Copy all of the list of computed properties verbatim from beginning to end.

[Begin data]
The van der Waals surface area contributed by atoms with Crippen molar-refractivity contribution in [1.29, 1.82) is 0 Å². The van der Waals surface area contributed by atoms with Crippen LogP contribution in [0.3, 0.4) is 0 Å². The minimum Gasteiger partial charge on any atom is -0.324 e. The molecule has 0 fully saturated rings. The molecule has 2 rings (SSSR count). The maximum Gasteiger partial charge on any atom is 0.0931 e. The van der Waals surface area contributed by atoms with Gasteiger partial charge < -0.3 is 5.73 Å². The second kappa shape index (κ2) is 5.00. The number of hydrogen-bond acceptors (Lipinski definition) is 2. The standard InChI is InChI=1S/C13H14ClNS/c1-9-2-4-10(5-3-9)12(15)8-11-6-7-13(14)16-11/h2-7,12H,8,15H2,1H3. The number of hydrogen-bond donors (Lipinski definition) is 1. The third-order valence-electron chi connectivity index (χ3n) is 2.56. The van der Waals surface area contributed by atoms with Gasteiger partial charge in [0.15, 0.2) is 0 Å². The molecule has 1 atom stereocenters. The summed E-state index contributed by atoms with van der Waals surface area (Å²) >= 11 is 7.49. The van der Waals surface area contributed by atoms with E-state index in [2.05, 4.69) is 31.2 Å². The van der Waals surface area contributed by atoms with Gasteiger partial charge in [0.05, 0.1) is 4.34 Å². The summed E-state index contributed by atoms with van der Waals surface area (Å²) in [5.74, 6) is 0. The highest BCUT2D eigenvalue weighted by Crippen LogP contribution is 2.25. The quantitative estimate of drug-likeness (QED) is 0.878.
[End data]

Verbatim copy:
The van der Waals surface area contributed by atoms with Crippen molar-refractivity contribution in [1.29, 1.82) is 0 Å². The van der Waals surface area contributed by atoms with Crippen LogP contribution in [0.3, 0.4) is 0 Å². The minimum Gasteiger partial charge on any atom is -0.324 e. The molecule has 0 fully saturated rings. The molecule has 2 rings (SSSR count). The maximum Gasteiger partial charge on any atom is 0.0931 e. The van der Waals surface area contributed by atoms with Gasteiger partial charge < -0.3 is 5.73 Å². The second kappa shape index (κ2) is 5.00. The number of hydrogen-bond acceptors (Lipinski definition) is 2. The standard InChI is InChI=1S/C13H14ClNS/c1-9-2-4-10(5-3-9)12(15)8-11-6-7-13(14)16-11/h2-7,12H,8,15H2,1H3. The number of hydrogen-bond donors (Lipinski definition) is 1. The third-order valence-electron chi connectivity index (χ3n) is 2.56. The van der Waals surface area contributed by atoms with Gasteiger partial charge in [0.15, 0.2) is 0 Å². The molecule has 1 atom stereocenters. The summed E-state index contributed by atoms with van der Waals surface area (Å²) >= 11 is 7.49. The van der Waals surface area contributed by atoms with E-state index in [2.05, 4.69) is 31.2 Å². The van der Waals surface area contributed by atoms with Gasteiger partial charge in [0.05, 0.1) is 4.34 Å². The summed E-state index contributed by atoms with van der Waals surface area (Å²) in [5.74, 6) is 0. The highest BCUT2D eigenvalue weighted by Crippen LogP contribution is 2.25. The quantitative estimate of drug-likeness (QED) is 0.878.